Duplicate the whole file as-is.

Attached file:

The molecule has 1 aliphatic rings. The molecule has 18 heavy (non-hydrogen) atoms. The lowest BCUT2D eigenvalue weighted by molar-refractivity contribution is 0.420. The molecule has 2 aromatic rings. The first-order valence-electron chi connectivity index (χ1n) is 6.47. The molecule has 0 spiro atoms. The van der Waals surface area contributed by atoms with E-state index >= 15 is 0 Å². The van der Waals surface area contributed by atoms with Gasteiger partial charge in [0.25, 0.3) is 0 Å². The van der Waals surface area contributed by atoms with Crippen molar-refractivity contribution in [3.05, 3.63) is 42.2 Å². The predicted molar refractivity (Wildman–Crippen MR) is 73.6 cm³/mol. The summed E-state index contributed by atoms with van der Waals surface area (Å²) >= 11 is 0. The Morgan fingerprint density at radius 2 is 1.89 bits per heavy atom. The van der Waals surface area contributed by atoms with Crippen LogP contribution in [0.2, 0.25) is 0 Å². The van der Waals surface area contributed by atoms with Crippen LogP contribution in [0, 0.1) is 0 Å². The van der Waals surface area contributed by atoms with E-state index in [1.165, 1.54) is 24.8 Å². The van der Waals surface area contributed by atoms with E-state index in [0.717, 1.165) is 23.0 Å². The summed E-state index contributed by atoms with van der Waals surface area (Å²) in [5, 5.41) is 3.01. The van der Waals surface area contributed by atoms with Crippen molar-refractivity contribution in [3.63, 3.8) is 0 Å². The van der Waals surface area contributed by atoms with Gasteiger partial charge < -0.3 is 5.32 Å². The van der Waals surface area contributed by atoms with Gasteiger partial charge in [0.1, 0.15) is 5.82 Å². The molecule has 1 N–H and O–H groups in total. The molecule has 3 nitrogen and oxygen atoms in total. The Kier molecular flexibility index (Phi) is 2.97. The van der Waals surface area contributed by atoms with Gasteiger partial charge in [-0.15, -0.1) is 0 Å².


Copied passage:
The molecule has 1 aliphatic rings. The molecule has 18 heavy (non-hydrogen) atoms. The lowest BCUT2D eigenvalue weighted by molar-refractivity contribution is 0.420. The molecule has 2 aromatic rings. The first-order valence-electron chi connectivity index (χ1n) is 6.47. The molecule has 0 spiro atoms. The van der Waals surface area contributed by atoms with E-state index >= 15 is 0 Å². The van der Waals surface area contributed by atoms with Gasteiger partial charge in [0.25, 0.3) is 0 Å². The van der Waals surface area contributed by atoms with Crippen molar-refractivity contribution in [3.05, 3.63) is 42.2 Å². The predicted molar refractivity (Wildman–Crippen MR) is 73.6 cm³/mol. The summed E-state index contributed by atoms with van der Waals surface area (Å²) >= 11 is 0. The Morgan fingerprint density at radius 2 is 1.89 bits per heavy atom. The van der Waals surface area contributed by atoms with Crippen LogP contribution in [0.2, 0.25) is 0 Å². The van der Waals surface area contributed by atoms with Crippen LogP contribution in [0, 0.1) is 0 Å². The van der Waals surface area contributed by atoms with E-state index in [1.165, 1.54) is 24.8 Å². The van der Waals surface area contributed by atoms with E-state index in [0.717, 1.165) is 23.0 Å². The summed E-state index contributed by atoms with van der Waals surface area (Å²) in [5, 5.41) is 3.01. The van der Waals surface area contributed by atoms with Crippen molar-refractivity contribution in [3.63, 3.8) is 0 Å². The van der Waals surface area contributed by atoms with Gasteiger partial charge < -0.3 is 5.32 Å². The van der Waals surface area contributed by atoms with Gasteiger partial charge in [0.1, 0.15) is 5.82 Å². The molecule has 1 N–H and O–H groups in total. The molecule has 3 nitrogen and oxygen atoms in total. The Kier molecular flexibility index (Phi) is 2.97. The van der Waals surface area contributed by atoms with Gasteiger partial charge in [-0.15, -0.1) is 0 Å².